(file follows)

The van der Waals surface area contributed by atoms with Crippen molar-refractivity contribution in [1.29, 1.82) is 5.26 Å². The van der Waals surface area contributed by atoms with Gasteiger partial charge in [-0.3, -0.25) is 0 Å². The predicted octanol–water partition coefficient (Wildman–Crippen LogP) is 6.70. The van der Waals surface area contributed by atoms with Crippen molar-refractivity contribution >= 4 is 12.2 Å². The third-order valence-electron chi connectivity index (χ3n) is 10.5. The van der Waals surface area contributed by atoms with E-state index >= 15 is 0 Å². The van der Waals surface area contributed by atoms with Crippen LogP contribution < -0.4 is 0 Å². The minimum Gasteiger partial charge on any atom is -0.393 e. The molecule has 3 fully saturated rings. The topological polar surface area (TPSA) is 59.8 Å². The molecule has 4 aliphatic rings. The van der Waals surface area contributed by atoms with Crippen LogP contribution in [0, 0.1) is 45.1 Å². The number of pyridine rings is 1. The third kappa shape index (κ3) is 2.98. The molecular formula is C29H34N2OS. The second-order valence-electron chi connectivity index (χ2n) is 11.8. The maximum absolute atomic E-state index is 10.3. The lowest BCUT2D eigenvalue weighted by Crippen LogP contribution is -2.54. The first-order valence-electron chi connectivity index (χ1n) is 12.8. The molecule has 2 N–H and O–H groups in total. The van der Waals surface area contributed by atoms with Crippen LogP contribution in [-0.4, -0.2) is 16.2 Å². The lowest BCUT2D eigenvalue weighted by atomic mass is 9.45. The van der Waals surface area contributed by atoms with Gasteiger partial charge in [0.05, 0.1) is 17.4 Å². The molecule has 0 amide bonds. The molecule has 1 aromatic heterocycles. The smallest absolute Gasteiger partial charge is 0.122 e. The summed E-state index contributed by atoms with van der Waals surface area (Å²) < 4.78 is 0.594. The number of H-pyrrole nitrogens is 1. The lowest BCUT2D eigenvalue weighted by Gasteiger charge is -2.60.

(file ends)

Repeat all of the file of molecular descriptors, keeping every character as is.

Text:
The van der Waals surface area contributed by atoms with Crippen molar-refractivity contribution in [1.29, 1.82) is 5.26 Å². The van der Waals surface area contributed by atoms with Gasteiger partial charge in [-0.3, -0.25) is 0 Å². The predicted octanol–water partition coefficient (Wildman–Crippen LogP) is 6.70. The van der Waals surface area contributed by atoms with Crippen molar-refractivity contribution >= 4 is 12.2 Å². The third-order valence-electron chi connectivity index (χ3n) is 10.5. The van der Waals surface area contributed by atoms with E-state index >= 15 is 0 Å². The van der Waals surface area contributed by atoms with Crippen LogP contribution < -0.4 is 0 Å². The minimum Gasteiger partial charge on any atom is -0.393 e. The molecule has 3 fully saturated rings. The topological polar surface area (TPSA) is 59.8 Å². The molecule has 4 aliphatic rings. The van der Waals surface area contributed by atoms with Crippen LogP contribution in [0, 0.1) is 45.1 Å². The number of pyridine rings is 1. The third kappa shape index (κ3) is 2.98. The molecular formula is C29H34N2OS. The second-order valence-electron chi connectivity index (χ2n) is 11.8. The maximum absolute atomic E-state index is 10.3. The lowest BCUT2D eigenvalue weighted by Crippen LogP contribution is -2.54. The first-order valence-electron chi connectivity index (χ1n) is 12.8. The molecule has 2 N–H and O–H groups in total. The van der Waals surface area contributed by atoms with Crippen LogP contribution in [-0.4, -0.2) is 16.2 Å². The lowest BCUT2D eigenvalue weighted by atomic mass is 9.45. The van der Waals surface area contributed by atoms with Gasteiger partial charge in [0.05, 0.1) is 17.4 Å². The molecule has 0 amide bonds. The molecule has 1 aromatic heterocycles. The smallest absolute Gasteiger partial charge is 0.122 e. The summed E-state index contributed by atoms with van der Waals surface area (Å²) < 4.78 is 0.594. The number of H-pyrrole nitrogens is 1. The lowest BCUT2D eigenvalue weighted by Gasteiger charge is -2.60.